Author:Annick Jo Elvire Daneels (Institute of Anthropological Research)
Paper short abstract:
This paper presents the insights derived from archaeological and ethnographical evidence of Mexico and Central America that allow reconstructing the traditional knowledge of earthen architecture in the humid tropics, an environment generally considered adverse for this type of construction.
Paper long abstract:
Earthen architecture is a cheap, sustainable and bioclimatic alternative for housing, but its use in humid tropical conditions requires the development of specific strategies to make the raw earth surfaces resistant to heavy rains. Little understood, due to attention being lavished on building traditions in arid and semi- arid regions, earthen architecture in humid tropics is and has been successfully made and used through time for family and community dwellings in Mexico and Central America.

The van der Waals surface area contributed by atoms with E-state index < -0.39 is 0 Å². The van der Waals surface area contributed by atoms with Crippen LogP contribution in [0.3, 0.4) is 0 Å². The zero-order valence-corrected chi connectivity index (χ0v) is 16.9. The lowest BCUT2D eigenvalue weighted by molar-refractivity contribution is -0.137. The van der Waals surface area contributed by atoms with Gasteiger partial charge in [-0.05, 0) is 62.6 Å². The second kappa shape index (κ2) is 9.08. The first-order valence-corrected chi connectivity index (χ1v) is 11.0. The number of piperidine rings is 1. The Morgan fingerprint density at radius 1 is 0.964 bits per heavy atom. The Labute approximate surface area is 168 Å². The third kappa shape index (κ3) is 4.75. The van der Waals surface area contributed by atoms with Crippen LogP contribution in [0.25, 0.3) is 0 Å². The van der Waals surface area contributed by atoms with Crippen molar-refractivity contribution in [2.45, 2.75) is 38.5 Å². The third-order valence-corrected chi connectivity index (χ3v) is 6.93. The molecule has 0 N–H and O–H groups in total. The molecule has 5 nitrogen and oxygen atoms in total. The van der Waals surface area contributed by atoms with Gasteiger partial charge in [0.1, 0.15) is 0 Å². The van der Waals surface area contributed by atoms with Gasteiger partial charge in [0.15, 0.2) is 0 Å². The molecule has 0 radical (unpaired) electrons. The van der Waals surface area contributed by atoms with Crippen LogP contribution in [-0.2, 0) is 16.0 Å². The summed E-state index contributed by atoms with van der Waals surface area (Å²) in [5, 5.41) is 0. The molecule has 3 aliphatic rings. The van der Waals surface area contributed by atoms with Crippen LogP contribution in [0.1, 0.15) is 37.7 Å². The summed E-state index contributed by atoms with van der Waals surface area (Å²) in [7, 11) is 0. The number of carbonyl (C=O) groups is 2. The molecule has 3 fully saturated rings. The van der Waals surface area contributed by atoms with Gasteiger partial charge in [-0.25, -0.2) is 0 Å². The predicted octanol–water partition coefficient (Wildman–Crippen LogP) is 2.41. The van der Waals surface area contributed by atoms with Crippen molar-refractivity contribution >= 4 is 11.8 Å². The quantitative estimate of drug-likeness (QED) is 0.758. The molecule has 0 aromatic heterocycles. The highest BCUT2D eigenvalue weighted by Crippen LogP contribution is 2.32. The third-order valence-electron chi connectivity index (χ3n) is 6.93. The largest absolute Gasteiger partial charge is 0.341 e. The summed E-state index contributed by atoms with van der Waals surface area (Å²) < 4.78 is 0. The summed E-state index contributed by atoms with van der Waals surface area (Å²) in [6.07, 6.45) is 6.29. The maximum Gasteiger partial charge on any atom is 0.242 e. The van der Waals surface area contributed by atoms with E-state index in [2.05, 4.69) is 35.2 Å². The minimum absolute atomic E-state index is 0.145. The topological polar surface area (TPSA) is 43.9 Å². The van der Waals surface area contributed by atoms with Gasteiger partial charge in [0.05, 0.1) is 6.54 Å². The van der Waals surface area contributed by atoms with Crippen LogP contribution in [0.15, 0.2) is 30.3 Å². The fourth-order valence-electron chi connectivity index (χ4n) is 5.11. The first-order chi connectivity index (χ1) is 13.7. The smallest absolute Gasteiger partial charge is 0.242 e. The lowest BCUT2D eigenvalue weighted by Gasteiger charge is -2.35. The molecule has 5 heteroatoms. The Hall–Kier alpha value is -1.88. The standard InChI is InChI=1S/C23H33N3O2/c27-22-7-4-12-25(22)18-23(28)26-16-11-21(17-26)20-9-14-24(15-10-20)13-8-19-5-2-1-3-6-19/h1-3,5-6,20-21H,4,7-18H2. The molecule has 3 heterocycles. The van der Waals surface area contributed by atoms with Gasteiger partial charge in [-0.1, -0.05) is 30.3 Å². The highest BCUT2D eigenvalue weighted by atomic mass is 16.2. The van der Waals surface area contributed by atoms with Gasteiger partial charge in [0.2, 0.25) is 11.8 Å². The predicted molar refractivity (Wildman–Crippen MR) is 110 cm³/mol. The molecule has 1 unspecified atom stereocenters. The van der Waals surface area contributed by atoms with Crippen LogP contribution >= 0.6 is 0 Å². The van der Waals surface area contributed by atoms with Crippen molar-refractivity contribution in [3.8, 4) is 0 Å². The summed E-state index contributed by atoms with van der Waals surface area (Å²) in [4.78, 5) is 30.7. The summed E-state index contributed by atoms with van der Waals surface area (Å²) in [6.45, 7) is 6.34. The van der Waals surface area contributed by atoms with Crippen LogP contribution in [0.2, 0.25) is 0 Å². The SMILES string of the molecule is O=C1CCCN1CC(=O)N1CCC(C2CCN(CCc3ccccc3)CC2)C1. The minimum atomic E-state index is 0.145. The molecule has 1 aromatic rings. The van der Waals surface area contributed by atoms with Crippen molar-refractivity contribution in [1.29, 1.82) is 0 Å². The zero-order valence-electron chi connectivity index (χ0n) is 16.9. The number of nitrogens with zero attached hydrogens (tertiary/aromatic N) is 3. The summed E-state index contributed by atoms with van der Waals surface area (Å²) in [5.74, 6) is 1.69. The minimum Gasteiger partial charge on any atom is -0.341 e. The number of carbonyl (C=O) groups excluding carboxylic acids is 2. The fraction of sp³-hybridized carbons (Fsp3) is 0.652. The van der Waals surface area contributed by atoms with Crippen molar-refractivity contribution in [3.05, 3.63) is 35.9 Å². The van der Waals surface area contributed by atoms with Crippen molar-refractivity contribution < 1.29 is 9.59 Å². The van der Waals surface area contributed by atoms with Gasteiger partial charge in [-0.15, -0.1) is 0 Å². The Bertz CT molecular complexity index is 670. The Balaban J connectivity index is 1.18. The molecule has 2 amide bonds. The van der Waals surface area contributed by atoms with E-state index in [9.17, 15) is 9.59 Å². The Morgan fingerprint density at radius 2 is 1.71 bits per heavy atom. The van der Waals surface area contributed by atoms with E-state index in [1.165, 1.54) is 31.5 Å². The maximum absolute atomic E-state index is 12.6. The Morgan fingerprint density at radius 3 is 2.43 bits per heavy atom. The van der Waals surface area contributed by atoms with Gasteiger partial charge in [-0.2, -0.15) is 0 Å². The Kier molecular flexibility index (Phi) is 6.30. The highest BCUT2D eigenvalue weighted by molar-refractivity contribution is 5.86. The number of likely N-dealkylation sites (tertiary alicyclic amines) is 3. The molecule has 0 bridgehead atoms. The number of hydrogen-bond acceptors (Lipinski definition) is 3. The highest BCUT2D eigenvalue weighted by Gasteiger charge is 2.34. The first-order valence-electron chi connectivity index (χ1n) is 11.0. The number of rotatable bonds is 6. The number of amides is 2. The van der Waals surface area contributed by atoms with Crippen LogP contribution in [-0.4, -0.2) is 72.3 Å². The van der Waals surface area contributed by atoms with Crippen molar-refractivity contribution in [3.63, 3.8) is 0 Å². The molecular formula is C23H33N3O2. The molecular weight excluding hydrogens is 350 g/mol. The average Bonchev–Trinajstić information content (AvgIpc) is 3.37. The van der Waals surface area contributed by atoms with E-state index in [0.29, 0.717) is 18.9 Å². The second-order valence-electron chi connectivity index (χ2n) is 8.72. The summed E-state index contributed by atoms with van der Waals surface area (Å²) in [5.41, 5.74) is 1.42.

This paper presents data from a first millennium AD archaeological site on the Mexican Gulf Coast, where earth was used as a building material for monumental architecture (pyramids, palaces, ball courts). A multidisciplinary team researches the mineralogical, physical and chemical properties of the surface facings that made the buildings resistant to the adverse climatic conditions. On the other hand, ethnographic data from contemporary vernacular building in humid tropical valleys of Guatemala and El Salvador provide clues for the possible organic substances that gave the consolidant and hydrofugant quality to the facings. These converging lines of evidence may allow reconstructing the traditional technique for monumental earthen architecture developed by the Mesoamerican cultures.
Indigenous knowledge and sustainable development (IUAES Commission on Indigenous Knowledge and Sustainable Development)